Spiceworks, the Texas-based social business platform for IT professionals, is launching a new European headquarters in London, to expand its presence in the region and meet demand from technology brands.
By the beginning of 2012, Spiceworks intends to have six full-time employees in the UK, focused on serving European-based advertisers. The company has already partnered with more than 60 technology brands to run marketing campaigns in various countries in the region.
“Spiceworks has become the best place in Europe for technology brands to connect with IT pros at small and medium enterprises,” said Scott Abel, co-founder and CEO of Spiceworks. “Our online traffic in the UK alone is expanding by 70 percent year-over-year.”
The Spiceworks social business network combines free network management, network monitoring and help desk software with a Facebook-like community of IT professionals. Members can use the application to discuss issues, share advice and information on particular technologies and services, and even get quotes from vendors for new products.
Meanwhile, IT vendors can set up profile pages, converse with members of the community and deliver targeted advertising on the network. Spiceworks claims that $300 billion worth of technology products and services are transacted on the network each year.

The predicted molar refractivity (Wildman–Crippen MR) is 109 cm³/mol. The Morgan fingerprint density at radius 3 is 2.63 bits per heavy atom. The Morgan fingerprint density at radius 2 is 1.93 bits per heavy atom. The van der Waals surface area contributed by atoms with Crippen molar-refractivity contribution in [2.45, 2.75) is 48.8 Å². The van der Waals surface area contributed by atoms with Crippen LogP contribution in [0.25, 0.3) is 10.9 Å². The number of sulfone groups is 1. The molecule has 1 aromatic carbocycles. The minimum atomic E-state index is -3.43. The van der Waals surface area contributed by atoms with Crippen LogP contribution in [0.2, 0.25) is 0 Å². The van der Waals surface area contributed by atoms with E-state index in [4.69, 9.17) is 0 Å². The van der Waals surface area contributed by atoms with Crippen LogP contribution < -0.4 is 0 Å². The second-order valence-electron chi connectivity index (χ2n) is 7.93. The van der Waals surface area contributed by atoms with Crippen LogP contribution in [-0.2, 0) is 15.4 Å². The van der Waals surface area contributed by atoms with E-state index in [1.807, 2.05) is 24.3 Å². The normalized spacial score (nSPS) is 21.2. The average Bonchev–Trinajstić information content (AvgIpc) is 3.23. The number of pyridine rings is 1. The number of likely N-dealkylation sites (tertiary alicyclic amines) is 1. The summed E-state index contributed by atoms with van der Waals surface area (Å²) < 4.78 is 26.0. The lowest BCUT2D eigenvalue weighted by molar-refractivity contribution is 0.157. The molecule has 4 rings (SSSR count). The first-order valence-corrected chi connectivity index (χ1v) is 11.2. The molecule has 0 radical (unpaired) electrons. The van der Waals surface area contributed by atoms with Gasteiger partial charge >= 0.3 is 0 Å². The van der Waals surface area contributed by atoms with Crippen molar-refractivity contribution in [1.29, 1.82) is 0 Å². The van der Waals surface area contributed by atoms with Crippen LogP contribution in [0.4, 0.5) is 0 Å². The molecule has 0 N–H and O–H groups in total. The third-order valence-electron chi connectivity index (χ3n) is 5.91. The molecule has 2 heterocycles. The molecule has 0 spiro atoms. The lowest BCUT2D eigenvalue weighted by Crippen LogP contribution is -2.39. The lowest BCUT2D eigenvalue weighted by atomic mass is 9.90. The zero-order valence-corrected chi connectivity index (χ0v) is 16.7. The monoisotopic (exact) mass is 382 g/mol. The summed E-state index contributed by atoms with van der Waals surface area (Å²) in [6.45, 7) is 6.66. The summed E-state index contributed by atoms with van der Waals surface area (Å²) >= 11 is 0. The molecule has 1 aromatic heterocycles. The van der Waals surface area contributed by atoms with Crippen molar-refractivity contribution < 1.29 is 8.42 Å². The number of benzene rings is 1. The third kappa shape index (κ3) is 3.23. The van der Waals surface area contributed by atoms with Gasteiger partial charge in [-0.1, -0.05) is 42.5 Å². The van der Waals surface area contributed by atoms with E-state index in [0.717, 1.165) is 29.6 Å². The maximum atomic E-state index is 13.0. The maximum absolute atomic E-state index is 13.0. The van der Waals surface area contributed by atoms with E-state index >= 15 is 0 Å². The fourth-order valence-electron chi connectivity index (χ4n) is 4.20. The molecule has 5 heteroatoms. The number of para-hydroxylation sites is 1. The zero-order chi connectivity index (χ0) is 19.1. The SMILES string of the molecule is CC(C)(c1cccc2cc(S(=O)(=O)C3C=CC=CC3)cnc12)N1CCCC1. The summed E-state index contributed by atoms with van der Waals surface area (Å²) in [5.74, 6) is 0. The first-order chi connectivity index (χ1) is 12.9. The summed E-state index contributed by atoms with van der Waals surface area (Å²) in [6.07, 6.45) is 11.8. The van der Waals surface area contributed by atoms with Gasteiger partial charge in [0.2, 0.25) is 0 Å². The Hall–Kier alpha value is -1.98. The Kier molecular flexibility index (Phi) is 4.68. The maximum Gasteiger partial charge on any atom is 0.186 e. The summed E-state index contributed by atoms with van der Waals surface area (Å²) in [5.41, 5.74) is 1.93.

Since launching in 2006, Spiceworks has mainly targeted the SMB market, but Abel said that around nine percent of usage is now by enterprises with more than 1,000 employees. He said that this was a big growth area for the company, adding: “The bigger the installation, the more they use Spiceworks.”
As most of the applications are offered for free, the company monetises its platform through a combination of advertising, platform fees for large vendors and commerce within Spiceworks. This is the first year that the company has broken even, and it is forecasting positive revenues for 2012.
Looking ahead, the company's focus will shift from simply presenting data to providing the information that users need to solve problems. This could range from collaborative help desks – allowing users to share their help desk tickets to collaborate on problems – to creating a 'social knowledge base', where members can post their own FAQs and 'how-to' guides for use by other members of the community.
“Today, Spiceworks has become this very rich data environment where, if you know what you're looking for, it's probably in there; but about 75 percent of the IT pros we've met ended up in the job accidentally,” said Abel. “That means they don't know, early in their career, what's the right way to solve a problem. We can help because we have the knowledge of 1.5million IT pros to go on, and so we can stream that content into the app.”
Spiceworks is also keen to expand its cloud offerings and mobile portfolio. The company already offers applications for Android smartphone and Apple's iPhone, and is now looking at apps for the iPod, Android tablets and Windows Phone.
The company’s first European conference, SpiceWorld London 2012, will take place on 24-25 May 2012. The conference is designed to connect IT professionals from small and medium enterprises with leading technology brands in the UK.
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